Colloquium & Events

The Computer Science Colloquium is a series of public guest lectures on cutting-edge topics related to computer science. Talks by distinguished members of the computer science community are on Thursdays at noon in Darwin Hall, Room 103.

SSU campus maps are available. A parking permit is required to park on campus, and is available for $5 at machines in the parking lots. Talks are otherwise free.

Many students attend the series to gain an understanding of what it means to be a computer scientist, and many establish valuable connections through the informal meetings with the speakers. The colloquium may be taken for credit (CS 390, 1 unit) and can be applied to the computer science major and minor.

Below are the current and archived programs of the series. Many of the talks have been videotaped and are available through YouTube.

View Previous Colloquium Programs

Colloquium Fall 2018, Thursdays 12:05 - 12:55pm, Darwin 103
Date Speaker Topic
Nov. 1 Matthias Kamm, Apple Survey of Semiconductor Test and Quality
As Moore’s Law continues to progress, it ensures finer geometries, billion transistor designs and increasing complexity. To ensure SoC devices meet customer expectations for quality and reliability a thorough test strategy is required. Companies designing and manufacturing semiconductor SoCs must optimize requirements in different areas such as test time, coverage, yield and cost. Baseline requirements can vary based on the target markets, but general expectations for quality are increasing with every generation of computing device. Topics include semiconductor design, test, quality, reliability, and future technologies being researched by the industry.
Oct. 25 Rigoberto Moreno Delgado and Jean Shuler, Lawrence Livermore National Laboratory High-Performance Computing and Livermore Computing Division

The Livermore Computing Division (LCD) mission is to develop and support the Lawrence Livermore Laboratory high performance scientific computing environment, including world-class supercomputers, file systems, archival storage, data analysis resources, and other production-quality, secure services. LCD develops tools, system software, and an application infrastructure that enables effective use of computing resources. The LCD staff provide user services, training, documentation, and consulting that support usability, accessibility, and reliability for the computing systems.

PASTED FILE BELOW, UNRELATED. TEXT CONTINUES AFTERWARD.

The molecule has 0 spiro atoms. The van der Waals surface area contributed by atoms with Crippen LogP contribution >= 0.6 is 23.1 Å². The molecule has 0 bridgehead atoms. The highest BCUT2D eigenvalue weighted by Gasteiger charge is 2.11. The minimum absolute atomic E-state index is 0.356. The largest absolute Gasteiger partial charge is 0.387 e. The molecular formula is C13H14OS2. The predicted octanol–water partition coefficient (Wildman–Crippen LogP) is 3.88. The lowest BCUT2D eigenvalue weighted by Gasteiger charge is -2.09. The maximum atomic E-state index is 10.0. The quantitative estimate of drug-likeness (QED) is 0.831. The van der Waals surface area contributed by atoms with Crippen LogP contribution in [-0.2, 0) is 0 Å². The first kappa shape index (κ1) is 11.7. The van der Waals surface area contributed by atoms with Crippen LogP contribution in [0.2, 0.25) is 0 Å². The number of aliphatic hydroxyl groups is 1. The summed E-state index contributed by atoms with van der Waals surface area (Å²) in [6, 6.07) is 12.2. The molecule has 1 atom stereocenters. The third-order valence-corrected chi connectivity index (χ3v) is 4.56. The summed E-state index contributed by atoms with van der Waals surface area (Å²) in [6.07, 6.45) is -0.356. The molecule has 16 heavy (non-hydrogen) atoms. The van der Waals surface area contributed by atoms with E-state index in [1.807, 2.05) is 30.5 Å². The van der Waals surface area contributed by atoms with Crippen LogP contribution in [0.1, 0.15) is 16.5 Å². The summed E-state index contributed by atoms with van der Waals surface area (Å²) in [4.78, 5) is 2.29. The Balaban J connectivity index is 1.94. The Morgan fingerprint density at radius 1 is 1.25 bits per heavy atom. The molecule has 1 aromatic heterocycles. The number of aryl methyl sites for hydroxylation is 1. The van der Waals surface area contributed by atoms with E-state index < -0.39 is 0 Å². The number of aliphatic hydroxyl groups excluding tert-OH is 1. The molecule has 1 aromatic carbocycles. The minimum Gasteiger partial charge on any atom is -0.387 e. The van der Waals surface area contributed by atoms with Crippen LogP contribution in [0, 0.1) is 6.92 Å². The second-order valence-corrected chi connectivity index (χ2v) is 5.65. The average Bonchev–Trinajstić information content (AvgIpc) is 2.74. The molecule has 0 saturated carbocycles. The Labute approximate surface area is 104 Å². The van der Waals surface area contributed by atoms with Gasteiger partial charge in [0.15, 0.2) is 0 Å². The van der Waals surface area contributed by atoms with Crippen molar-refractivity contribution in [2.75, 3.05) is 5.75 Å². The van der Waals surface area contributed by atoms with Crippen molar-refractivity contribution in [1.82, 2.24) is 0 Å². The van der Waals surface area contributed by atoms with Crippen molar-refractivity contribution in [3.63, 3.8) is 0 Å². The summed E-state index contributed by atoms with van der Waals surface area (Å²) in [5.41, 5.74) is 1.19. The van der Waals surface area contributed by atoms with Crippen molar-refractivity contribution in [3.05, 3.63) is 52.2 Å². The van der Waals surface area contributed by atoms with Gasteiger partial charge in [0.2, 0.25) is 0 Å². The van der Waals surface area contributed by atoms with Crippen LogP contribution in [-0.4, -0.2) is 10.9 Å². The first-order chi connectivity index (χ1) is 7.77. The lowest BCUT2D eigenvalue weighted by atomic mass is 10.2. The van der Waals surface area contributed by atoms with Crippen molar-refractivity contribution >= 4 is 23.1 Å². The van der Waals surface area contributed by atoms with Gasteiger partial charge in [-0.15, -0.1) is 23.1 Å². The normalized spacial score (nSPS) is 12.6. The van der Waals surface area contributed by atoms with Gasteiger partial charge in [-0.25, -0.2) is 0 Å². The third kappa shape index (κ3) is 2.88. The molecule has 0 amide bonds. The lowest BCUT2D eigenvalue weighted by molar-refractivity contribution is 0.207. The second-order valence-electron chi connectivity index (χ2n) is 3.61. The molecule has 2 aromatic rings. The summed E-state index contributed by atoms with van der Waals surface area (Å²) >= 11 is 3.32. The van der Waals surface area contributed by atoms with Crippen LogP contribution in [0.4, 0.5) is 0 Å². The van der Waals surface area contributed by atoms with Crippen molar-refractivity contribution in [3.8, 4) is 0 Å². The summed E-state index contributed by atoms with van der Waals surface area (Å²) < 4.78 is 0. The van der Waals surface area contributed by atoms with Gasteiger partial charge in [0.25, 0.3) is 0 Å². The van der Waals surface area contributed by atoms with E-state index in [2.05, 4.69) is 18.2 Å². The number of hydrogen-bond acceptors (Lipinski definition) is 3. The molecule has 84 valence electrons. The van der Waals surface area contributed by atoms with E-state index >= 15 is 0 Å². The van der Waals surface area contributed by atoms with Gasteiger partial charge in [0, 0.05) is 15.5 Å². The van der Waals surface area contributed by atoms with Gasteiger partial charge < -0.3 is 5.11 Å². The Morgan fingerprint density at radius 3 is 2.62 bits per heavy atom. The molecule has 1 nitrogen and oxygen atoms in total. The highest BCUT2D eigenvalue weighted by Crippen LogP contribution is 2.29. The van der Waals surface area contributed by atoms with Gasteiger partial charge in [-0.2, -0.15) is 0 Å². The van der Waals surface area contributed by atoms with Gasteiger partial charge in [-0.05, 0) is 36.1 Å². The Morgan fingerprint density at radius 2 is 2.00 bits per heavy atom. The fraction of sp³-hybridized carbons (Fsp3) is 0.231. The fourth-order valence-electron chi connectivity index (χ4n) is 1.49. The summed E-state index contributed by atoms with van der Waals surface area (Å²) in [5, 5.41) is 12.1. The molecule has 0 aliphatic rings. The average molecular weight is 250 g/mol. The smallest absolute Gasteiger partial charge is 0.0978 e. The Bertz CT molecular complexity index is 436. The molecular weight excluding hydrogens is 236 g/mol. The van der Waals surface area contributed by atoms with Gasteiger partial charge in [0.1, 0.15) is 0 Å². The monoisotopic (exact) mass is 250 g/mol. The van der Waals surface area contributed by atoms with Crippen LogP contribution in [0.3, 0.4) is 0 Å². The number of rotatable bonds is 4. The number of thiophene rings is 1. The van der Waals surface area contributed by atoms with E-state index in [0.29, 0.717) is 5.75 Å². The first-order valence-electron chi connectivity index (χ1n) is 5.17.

The HPC Cluster Engineer Academy is a 9-week paid internship that will give you direct experience with running and maintaining high performance computing (HPC) systems. Although it doesn’t get much attention in traditional academic coursework, cluster engineering is a main focus of HPC centers around the world. For every software developer or computational scientist who enjoys a fast, reliable, and up-to-date computer system, there’s a cluster engineer who maintains it. As an HPC Academy intern, you’ll learn the basics of cluster engineering and system installation under the guidance of our experts. This internship provides practical, real-world application of knowledge no HPC center—like LLNL—can live without. This 9-week internship will start at a low level with the basics of shell scripting, distributed version control software, and compiling/porting files on Linux systems. Then we will move on to system installation and eventually we'll get into some networking, security, file systems, and various High Performance Computing topics. The first 5-6 weeks will be spent with lectures combined with testing and hands-on work building a test cluster. The final three to four weeks will be group projects making use of these skills. For the group projects, the students will be divided into teams of students. At the end of the program the students will have a tangible project they present to the Livermore Computing staff.

Oct. 11 Jason Lowe-Power, UC Davis Assumptions: They Make An… Insecure System

In this talk, I will describe how Meltdown and Spectre break programmer expectations and cause a security nightmare. Meltdown and Spectre shocked the IT world when first publicly reported 9 months ago because these vulnerabilities were not bugs or errors in the hardware. Instead, these vulnerabilities target the performance optimizations used in high performance processors for the past 25 years. In this talk, we'll look at how these performance optimizations break programmers' assumptions of how their programs execute and can lead to confidential data leaking in mobile devices, personal computing devices, and shared cloud platforms.

Previous Colloquium Programs